Trish, I'm so sorry for what you went through. I don't even have near the right words to tell you how horrified I am at your prolonged suffering, your family's lack of response, and the memories you must live with. No child should have to live through that and no adult should have those memories. I do want to point out that CH's being an Athiest probably had nothing to do with his abuse. As a nonbeliever myself in a very conservative state, I have to fight the stereotype that nonbelievers are somehow less moral, good people. I suspect that there as many believing abusers as there are nonbelievers. Look at the Catholic church (and I have a Catholic background!). Again, though, I'm sorry for your suffering and for his evil behavior.

Bridie Sellers said...

Trish, I know saying I'm sorry for what you went through doesn't seem to even remotely express how I feel reading this. The Sandusky case was so awful to me on so many levels - his pure evil, all the people that had the opportunity and responsibility to speak up and protect these kids and didn't when they had the chance....I just know how I feel, not having experienced any type of abuse. Thanks for sharing your story. It will reach someone, somewhere, that will make the choice to do the right thing, or empower a victim to speak out.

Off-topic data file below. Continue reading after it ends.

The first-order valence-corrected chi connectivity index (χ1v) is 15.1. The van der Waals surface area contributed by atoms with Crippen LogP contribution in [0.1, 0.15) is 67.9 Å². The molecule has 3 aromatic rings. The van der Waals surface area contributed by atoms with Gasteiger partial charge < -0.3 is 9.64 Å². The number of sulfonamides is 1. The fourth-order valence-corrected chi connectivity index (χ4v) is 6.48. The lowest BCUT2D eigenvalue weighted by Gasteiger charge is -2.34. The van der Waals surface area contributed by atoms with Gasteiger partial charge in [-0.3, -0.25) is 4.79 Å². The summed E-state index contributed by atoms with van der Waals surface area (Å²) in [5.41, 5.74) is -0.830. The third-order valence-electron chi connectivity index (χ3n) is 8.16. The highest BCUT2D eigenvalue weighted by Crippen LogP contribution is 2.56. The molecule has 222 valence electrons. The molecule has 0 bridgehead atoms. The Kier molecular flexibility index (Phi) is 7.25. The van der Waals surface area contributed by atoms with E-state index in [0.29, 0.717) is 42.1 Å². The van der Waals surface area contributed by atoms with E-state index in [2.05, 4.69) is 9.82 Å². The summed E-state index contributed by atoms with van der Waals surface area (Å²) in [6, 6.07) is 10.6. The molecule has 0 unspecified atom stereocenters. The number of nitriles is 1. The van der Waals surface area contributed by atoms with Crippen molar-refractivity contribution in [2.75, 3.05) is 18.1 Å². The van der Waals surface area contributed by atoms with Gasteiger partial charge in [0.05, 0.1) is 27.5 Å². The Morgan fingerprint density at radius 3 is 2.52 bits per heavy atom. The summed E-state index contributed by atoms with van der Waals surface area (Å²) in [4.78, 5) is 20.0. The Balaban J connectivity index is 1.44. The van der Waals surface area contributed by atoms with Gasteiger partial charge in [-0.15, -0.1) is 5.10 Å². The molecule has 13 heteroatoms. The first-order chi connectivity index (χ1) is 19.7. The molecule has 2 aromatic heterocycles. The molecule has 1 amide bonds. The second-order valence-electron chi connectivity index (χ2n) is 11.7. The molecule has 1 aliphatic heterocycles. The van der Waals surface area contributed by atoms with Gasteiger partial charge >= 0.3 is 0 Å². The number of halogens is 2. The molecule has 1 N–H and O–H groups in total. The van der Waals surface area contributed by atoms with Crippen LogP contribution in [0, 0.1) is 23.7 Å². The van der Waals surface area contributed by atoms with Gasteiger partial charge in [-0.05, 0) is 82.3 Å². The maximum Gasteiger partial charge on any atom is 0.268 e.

Anonymous said...

I'm sorry for the hell you went through. I wish I had had the strength and courage to tell someone when it was happening to me.

And I definitely understand the sensitivity to the fragility of children. I cried tears of relief when I found out we were having a boy because I knew it would be really hard for me to trust anyone with my little girl. It doesn't make him completely safe of course, but the statistics are at least on his side this way.

I'm an atheist, but sometimes I hope there really is a hell just so scumbags like these abusers can experience it.

Trish said...

Thanks for your kind thoughts.
I didn't mean to imply that he was an evil bastard because he was an Atheist. Simply pointing out what a lying bastard he was to use God's name to say what he was doing was okay when he didn't even believe in him.

I have many Atheist friends I love with all my heart, whom are amazingly kind people. While I certainly do wish that everyone knew God the way I do, I do not for a minute believe that not knowing him makes you a bad person, or even that knowing him makes you a good one.

SupersammyG said...

Thanks for sharing. I hate that you had to go through all that. I am sorry the adults in your life didn't protect you. Hugs.

jpavia410 said...